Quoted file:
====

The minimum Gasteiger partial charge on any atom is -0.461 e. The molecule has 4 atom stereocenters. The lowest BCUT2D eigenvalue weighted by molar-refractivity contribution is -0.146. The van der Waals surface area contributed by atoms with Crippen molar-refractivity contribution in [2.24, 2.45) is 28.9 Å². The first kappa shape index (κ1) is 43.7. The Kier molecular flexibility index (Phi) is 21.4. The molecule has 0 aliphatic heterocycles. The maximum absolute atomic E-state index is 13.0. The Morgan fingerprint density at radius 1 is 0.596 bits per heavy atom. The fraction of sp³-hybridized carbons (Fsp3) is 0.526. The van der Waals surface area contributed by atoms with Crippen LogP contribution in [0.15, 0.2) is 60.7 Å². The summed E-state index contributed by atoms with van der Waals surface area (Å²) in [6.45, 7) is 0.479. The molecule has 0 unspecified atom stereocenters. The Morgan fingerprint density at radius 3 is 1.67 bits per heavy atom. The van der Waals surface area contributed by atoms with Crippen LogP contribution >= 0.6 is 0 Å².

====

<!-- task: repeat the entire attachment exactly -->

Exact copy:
The minimum Gasteiger partial charge on any atom is -0.461 e. The molecule has 4 atom stereocenters. The lowest BCUT2D eigenvalue weighted by molar-refractivity contribution is -0.146. The van der Waals surface area contributed by atoms with Crippen molar-refractivity contribution in [2.24, 2.45) is 28.9 Å². The first kappa shape index (κ1) is 43.7. The Kier molecular flexibility index (Phi) is 21.4. The molecule has 0 aliphatic heterocycles. The maximum absolute atomic E-state index is 13.0. The Morgan fingerprint density at radius 1 is 0.596 bits per heavy atom. The fraction of sp³-hybridized carbons (Fsp3) is 0.526. The van der Waals surface area contributed by atoms with Crippen LogP contribution in [0.15, 0.2) is 60.7 Å². The summed E-state index contributed by atoms with van der Waals surface area (Å²) in [6.45, 7) is 0.479. The molecule has 0 unspecified atom stereocenters. The Morgan fingerprint density at radius 3 is 1.67 bits per heavy atom. The van der Waals surface area contributed by atoms with Crippen LogP contribution >= 0.6 is 0 Å².